GENEVA - The UN rights chief Friday expressed alarm at new allegations of child abuse by foreign peacekeepers in the troubled Central African Republic, including cases involving European Union troops.

Reports of sex abuse by soldiers serving with French and UN missions in the country already surfaced last year, but the latest charges detailed in a UN statement are said to date back to 2014 but to have been discovered in the last weeks.

Of the several girls interviewed by UN officers, four "said their abusers were attached to contingents operating as part of the European Union operation," Zeid Ra'ad Al Hussein said, adding he was "extremely alarmed at continuing allegations."

"Two of the girls interviewed said they were raped by EUFOR soldiers, and the two other girls said they were paid to have sexual relationships with other EUFOR soldiers," the statement said.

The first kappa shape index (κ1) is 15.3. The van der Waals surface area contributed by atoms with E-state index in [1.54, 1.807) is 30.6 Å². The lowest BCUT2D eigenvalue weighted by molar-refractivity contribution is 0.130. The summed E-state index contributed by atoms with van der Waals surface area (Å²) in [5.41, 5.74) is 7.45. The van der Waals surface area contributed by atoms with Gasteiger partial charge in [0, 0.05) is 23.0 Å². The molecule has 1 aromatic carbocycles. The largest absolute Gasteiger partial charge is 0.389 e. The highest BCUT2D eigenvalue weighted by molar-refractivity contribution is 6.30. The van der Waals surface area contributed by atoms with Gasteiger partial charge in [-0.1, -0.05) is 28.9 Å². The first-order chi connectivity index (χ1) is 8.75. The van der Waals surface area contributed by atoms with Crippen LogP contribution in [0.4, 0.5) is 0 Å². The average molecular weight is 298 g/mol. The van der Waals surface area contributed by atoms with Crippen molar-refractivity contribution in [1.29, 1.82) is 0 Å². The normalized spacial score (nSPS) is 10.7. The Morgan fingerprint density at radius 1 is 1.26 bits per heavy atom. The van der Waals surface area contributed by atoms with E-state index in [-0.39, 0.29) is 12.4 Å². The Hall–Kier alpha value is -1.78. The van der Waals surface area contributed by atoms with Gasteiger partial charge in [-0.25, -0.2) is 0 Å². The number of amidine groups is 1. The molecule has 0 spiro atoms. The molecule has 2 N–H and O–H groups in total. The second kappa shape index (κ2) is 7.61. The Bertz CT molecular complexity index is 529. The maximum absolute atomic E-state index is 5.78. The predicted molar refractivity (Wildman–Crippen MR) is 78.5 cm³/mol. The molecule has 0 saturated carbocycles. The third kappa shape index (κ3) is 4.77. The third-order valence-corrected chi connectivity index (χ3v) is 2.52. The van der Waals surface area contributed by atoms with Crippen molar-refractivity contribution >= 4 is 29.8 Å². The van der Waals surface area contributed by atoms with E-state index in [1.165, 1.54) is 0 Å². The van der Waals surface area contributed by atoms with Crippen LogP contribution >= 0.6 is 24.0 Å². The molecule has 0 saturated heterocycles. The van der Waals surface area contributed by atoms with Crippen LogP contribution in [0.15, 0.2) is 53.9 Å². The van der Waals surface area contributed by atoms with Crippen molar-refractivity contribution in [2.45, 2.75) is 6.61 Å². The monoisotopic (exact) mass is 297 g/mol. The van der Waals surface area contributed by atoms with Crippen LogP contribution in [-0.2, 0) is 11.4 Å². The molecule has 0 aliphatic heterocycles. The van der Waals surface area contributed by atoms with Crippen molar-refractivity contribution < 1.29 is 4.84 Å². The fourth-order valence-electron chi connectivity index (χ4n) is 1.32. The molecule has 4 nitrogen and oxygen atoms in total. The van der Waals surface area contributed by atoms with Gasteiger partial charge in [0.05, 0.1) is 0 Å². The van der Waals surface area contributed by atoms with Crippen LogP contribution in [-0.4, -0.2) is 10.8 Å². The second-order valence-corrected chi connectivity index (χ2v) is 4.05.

"While the nationalities of some of the soldiers remain unclear, three of the girls said they believed their abusers were members of the Georgian EUFOR contingent. The four girls were aged between 14 and 16 at the time of the alleged abuse." The alleged abuse took place at a sprawling camp for displaced people at M'Poko, near Bangui's airport.

Reacting to the allegations, EUFOR said in a statement "the EU takes these allegations very seriously". But the "responsibility for any investigation, disciplinary or criminal action remains in the hands of the contributing States," EUFOR added. Georgia pledged to examine the case.